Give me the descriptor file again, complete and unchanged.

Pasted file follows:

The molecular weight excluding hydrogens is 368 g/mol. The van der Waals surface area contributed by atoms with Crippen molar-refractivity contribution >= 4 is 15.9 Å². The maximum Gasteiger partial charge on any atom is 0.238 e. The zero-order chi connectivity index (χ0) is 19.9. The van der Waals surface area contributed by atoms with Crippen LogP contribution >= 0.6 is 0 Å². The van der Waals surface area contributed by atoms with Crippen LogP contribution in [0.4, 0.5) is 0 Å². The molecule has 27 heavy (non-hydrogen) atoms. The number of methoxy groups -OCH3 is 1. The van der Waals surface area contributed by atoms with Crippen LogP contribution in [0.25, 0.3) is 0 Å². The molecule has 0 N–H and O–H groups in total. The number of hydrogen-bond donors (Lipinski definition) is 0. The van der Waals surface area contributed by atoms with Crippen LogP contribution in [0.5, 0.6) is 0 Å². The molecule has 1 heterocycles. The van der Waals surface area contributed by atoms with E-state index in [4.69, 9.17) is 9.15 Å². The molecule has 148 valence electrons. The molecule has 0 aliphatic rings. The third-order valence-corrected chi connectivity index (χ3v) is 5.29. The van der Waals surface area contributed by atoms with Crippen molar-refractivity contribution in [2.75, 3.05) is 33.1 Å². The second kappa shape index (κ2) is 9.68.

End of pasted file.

The molecular weight excluding hydrogens is 368 g/mol. The van der Waals surface area contributed by atoms with Crippen molar-refractivity contribution >= 4 is 15.9 Å². The maximum Gasteiger partial charge on any atom is 0.238 e. The zero-order chi connectivity index (χ0) is 19.9. The van der Waals surface area contributed by atoms with Crippen LogP contribution >= 0.6 is 0 Å². The van der Waals surface area contributed by atoms with Crippen LogP contribution in [0.4, 0.5) is 0 Å². The molecule has 27 heavy (non-hydrogen) atoms. The number of methoxy groups -OCH3 is 1. The van der Waals surface area contributed by atoms with Crippen LogP contribution in [0.25, 0.3) is 0 Å². The molecule has 0 N–H and O–H groups in total. The number of hydrogen-bond donors (Lipinski definition) is 0. The van der Waals surface area contributed by atoms with Crippen LogP contribution in [0.5, 0.6) is 0 Å². The molecule has 1 heterocycles. The van der Waals surface area contributed by atoms with E-state index in [4.69, 9.17) is 9.15 Å². The molecule has 148 valence electrons. The molecule has 0 aliphatic rings. The third-order valence-corrected chi connectivity index (χ3v) is 5.29. The van der Waals surface area contributed by atoms with Crippen molar-refractivity contribution in [2.75, 3.05) is 33.1 Å². The second kappa shape index (κ2) is 9.68.